Simply diversify your cattle marketing away from domestic meat production into exporting the live cattle nationally. Develop a strategy that disconnects supply away from Australian abattoirs and develop a policy that says if the Australian consumer is not prepared to pay inflated meat prices to match their inflated incomes then we will sell to someone overseas. The world is starving for meat, look at China!! RMAC would have to be repealed, its the cause of why we must accept these less than 3rd world prices domestically; because the Processors control RMAC and we finance that control!!
27/03/2014 5:58:29 AM

Such a profound statement! It just confirms what journos do know what they are talking about!
27/03/2014 6:29:04 AM

Australia has for far too long, turned a blind eye to our burgeoning internal subsidy system of industrial awards. If we couldn't see it before, surely the departure of so many major manufacturers from Aust in recent years must now highlight our failure to compete on international or domestic markets because of our subsidies to labor. Our meat (processing) industry is just another casualty. While removing industrial award regulations may not totally fix our industry, there is certainly no reason why it should not be reformed so at least we can stand a chance of competing.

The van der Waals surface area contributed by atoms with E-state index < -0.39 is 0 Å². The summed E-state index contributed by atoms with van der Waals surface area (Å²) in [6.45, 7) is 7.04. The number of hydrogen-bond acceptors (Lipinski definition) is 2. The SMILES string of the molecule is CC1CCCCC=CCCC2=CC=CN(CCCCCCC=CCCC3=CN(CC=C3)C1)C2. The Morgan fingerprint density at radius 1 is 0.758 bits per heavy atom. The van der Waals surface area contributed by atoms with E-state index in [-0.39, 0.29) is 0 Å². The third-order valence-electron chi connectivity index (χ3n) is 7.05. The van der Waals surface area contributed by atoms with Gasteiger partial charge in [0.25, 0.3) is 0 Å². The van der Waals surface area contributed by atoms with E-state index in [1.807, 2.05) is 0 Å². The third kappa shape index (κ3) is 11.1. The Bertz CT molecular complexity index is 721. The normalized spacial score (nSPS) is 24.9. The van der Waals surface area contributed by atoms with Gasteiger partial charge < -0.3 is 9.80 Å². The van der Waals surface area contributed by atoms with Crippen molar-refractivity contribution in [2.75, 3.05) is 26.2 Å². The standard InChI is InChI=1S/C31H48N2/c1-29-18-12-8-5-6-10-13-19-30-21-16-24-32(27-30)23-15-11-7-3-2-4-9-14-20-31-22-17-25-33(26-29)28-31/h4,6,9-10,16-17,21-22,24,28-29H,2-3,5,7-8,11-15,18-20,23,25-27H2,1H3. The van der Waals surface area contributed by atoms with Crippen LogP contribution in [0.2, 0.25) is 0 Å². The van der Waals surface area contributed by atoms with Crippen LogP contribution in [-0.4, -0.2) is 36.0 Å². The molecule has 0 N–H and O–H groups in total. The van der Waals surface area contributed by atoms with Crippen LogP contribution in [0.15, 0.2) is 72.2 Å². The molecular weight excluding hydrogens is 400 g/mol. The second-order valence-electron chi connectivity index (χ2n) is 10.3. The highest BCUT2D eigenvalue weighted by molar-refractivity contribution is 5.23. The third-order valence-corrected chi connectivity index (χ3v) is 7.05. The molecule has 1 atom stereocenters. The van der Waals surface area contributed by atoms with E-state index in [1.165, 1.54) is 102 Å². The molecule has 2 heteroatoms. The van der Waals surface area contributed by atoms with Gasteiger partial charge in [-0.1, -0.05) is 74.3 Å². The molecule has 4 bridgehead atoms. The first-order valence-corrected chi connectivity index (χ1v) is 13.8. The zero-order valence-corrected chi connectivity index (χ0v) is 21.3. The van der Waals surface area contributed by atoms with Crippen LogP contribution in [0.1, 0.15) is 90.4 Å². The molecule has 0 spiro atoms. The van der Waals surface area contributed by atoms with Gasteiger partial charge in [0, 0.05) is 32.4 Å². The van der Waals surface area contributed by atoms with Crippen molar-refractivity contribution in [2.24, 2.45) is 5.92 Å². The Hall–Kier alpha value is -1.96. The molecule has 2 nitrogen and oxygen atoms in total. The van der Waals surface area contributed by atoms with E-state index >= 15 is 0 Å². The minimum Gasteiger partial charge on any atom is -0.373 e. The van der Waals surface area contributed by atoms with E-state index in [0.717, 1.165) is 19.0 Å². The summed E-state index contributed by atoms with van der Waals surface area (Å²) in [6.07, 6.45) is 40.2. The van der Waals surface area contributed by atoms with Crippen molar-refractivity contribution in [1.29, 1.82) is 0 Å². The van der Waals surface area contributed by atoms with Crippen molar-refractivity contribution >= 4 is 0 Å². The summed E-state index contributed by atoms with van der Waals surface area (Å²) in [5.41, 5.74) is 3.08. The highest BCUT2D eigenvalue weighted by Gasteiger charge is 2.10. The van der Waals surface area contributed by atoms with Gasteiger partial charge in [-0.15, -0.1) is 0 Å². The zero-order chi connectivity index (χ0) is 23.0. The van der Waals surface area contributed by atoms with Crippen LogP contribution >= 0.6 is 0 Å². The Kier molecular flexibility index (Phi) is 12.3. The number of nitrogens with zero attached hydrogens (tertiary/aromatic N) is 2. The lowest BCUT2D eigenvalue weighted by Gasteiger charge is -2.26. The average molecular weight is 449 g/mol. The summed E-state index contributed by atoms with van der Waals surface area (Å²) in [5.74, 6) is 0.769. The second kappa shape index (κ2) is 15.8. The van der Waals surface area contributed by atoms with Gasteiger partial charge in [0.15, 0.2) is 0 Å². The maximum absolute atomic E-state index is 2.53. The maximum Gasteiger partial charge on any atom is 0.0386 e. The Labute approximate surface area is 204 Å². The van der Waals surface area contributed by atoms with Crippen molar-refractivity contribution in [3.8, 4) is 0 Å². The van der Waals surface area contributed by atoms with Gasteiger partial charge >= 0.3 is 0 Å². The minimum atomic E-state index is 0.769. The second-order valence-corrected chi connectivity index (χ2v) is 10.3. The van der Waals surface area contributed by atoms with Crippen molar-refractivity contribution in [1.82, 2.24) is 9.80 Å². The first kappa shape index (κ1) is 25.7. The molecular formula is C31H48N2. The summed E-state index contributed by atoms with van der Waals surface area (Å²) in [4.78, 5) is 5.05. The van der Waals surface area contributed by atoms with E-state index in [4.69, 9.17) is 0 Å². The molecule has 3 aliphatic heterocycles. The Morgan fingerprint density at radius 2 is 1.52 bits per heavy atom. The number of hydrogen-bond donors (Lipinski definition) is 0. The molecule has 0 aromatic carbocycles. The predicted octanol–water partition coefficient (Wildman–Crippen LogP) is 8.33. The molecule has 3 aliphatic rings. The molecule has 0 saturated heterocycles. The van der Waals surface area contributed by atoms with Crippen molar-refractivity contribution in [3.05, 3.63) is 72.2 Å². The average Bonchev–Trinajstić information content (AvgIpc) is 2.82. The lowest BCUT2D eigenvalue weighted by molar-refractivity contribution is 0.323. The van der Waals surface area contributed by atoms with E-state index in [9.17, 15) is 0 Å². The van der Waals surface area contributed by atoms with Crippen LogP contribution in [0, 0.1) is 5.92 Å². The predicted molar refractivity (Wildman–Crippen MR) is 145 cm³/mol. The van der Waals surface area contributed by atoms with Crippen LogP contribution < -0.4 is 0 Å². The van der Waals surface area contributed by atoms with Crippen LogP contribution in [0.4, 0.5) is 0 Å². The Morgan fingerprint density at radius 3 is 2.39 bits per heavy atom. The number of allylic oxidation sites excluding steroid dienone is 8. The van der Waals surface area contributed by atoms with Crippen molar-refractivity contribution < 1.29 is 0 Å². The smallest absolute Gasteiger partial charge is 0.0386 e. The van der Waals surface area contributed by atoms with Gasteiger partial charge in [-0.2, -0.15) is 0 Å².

27/03/2014 6:27:35 PM

good article Andrew, hit the nail on the head. Look at Aussie beef prices vs the rest of the world and it doesn't make sense. If we could freely export our beef US consumers would be better off as would Aussie producers.
Rob Moore
28/03/2014 1:20:51 PM

Qld Mum- spot on -transparency and equal access to supply a specs offer by way of a forward contract simply makes COMPETITION which will raise prices. Serf makes good points and when feeder ,live ex and kill livestock are all competing for farmgate supply.. well that is as good as it will ever get! The simple trade practice act -the PPP will just like the ASX- make a visible record of prices and volumes that are traded in advance. The offered price will draw the product- not the product finding a mystery price. This would fix and apply to ALL Primary Production Pricing (PPP)=market barometer
29/03/2014 6:31:39 AM

GFA is spot on and it applies to over the top salaries as well as wages.
29/03/2014 7:12:48 PM

Supply and demand. Last 12 months oversupply, next 12 months under supply and prices will jump. It has always happened that way and will always continue to do so. Fiddling with regular Action will not help.
31/03/2014 8:15:55 AM

warrumbungler, Yes, correct. I agree that too many executive salary packages are way over the top too. Not sure how you attack them however as they are reportedly market based or supply demand based! Clearly a lot of Boards or Authorities that sign off on the executive salaries have a lot to answer for.
1 | 2  |  next >
A matter of opinionA selection of editorials from around the Fairfax Agricultural Media group covering the issues of the week.


light grey arrow
I'm one of the people who want marijuana to be legalized, some city have been approved it but
light grey arrow
#blueysmegacarshowandcruise2019 10 years on Daniels Ute will be apart of another massive cause.
light grey arrow
Australia's live animal trade is nothing but a blood stained industry that suits those who